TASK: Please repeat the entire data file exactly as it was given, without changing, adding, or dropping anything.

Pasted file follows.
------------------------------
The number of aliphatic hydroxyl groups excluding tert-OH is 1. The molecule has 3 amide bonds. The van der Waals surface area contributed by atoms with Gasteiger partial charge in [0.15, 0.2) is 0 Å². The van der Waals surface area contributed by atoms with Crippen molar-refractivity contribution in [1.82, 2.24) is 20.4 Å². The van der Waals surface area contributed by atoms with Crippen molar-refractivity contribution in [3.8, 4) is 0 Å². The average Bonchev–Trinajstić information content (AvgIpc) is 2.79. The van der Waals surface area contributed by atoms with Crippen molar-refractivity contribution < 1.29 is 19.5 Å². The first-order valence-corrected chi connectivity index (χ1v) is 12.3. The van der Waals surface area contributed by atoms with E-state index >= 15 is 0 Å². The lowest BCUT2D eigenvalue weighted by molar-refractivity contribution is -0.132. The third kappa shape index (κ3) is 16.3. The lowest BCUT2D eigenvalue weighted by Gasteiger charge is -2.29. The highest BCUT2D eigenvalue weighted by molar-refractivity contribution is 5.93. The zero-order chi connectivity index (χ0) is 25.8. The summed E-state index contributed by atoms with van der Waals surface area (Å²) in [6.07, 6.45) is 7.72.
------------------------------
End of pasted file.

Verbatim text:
The number of aliphatic hydroxyl groups excluding tert-OH is 1. The molecule has 3 amide bonds. The van der Waals surface area contributed by atoms with Gasteiger partial charge in [0.15, 0.2) is 0 Å². The van der Waals surface area contributed by atoms with Crippen molar-refractivity contribution in [1.82, 2.24) is 20.4 Å². The van der Waals surface area contributed by atoms with Crippen molar-refractivity contribution in [3.8, 4) is 0 Å². The average Bonchev–Trinajstić information content (AvgIpc) is 2.79. The van der Waals surface area contributed by atoms with Crippen molar-refractivity contribution < 1.29 is 19.5 Å². The first-order valence-corrected chi connectivity index (χ1v) is 12.3. The van der Waals surface area contributed by atoms with E-state index >= 15 is 0 Å². The lowest BCUT2D eigenvalue weighted by molar-refractivity contribution is -0.132. The third kappa shape index (κ3) is 16.3. The lowest BCUT2D eigenvalue weighted by Gasteiger charge is -2.29. The highest BCUT2D eigenvalue weighted by molar-refractivity contribution is 5.93. The zero-order chi connectivity index (χ0) is 25.8. The summed E-state index contributed by atoms with van der Waals surface area (Å²) in [6.07, 6.45) is 7.72.